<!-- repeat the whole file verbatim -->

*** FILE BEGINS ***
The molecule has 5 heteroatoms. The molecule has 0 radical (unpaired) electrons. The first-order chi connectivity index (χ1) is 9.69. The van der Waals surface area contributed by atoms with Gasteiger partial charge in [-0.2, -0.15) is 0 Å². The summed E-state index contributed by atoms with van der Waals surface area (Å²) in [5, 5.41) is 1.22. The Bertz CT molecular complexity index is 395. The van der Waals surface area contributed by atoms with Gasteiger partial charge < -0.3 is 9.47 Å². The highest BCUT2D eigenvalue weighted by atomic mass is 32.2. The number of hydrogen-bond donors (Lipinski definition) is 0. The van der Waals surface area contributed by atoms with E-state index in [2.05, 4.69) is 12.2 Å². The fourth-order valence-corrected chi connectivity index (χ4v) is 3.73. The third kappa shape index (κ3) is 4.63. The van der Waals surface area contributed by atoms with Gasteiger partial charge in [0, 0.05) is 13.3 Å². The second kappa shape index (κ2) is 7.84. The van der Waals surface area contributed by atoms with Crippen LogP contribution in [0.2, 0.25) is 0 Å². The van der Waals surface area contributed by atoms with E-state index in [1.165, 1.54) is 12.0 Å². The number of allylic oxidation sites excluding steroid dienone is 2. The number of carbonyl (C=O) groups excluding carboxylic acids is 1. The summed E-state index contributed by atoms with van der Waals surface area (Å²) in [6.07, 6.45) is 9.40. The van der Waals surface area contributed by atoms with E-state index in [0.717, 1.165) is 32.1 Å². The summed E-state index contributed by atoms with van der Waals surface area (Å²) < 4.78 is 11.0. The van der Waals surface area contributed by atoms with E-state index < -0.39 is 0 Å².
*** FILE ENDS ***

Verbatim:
The molecule has 5 heteroatoms. The molecule has 0 radical (unpaired) electrons. The first-order chi connectivity index (χ1) is 9.69. The van der Waals surface area contributed by atoms with Gasteiger partial charge in [-0.2, -0.15) is 0 Å². The summed E-state index contributed by atoms with van der Waals surface area (Å²) in [5, 5.41) is 1.22. The Bertz CT molecular complexity index is 395. The van der Waals surface area contributed by atoms with Gasteiger partial charge < -0.3 is 9.47 Å². The highest BCUT2D eigenvalue weighted by atomic mass is 32.2. The number of hydrogen-bond donors (Lipinski definition) is 0. The van der Waals surface area contributed by atoms with E-state index in [2.05, 4.69) is 12.2 Å². The fourth-order valence-corrected chi connectivity index (χ4v) is 3.73. The third kappa shape index (κ3) is 4.63. The van der Waals surface area contributed by atoms with Gasteiger partial charge in [0, 0.05) is 13.3 Å². The second kappa shape index (κ2) is 7.84. The van der Waals surface area contributed by atoms with Crippen LogP contribution in [0.2, 0.25) is 0 Å². The van der Waals surface area contributed by atoms with E-state index in [1.165, 1.54) is 12.0 Å². The number of allylic oxidation sites excluding steroid dienone is 2. The number of carbonyl (C=O) groups excluding carboxylic acids is 1. The summed E-state index contributed by atoms with van der Waals surface area (Å²) in [6.07, 6.45) is 9.40. The van der Waals surface area contributed by atoms with E-state index in [0.717, 1.165) is 32.1 Å². The summed E-state index contributed by atoms with van der Waals surface area (Å²) < 4.78 is 11.0. The van der Waals surface area contributed by atoms with E-state index < -0.39 is 0 Å².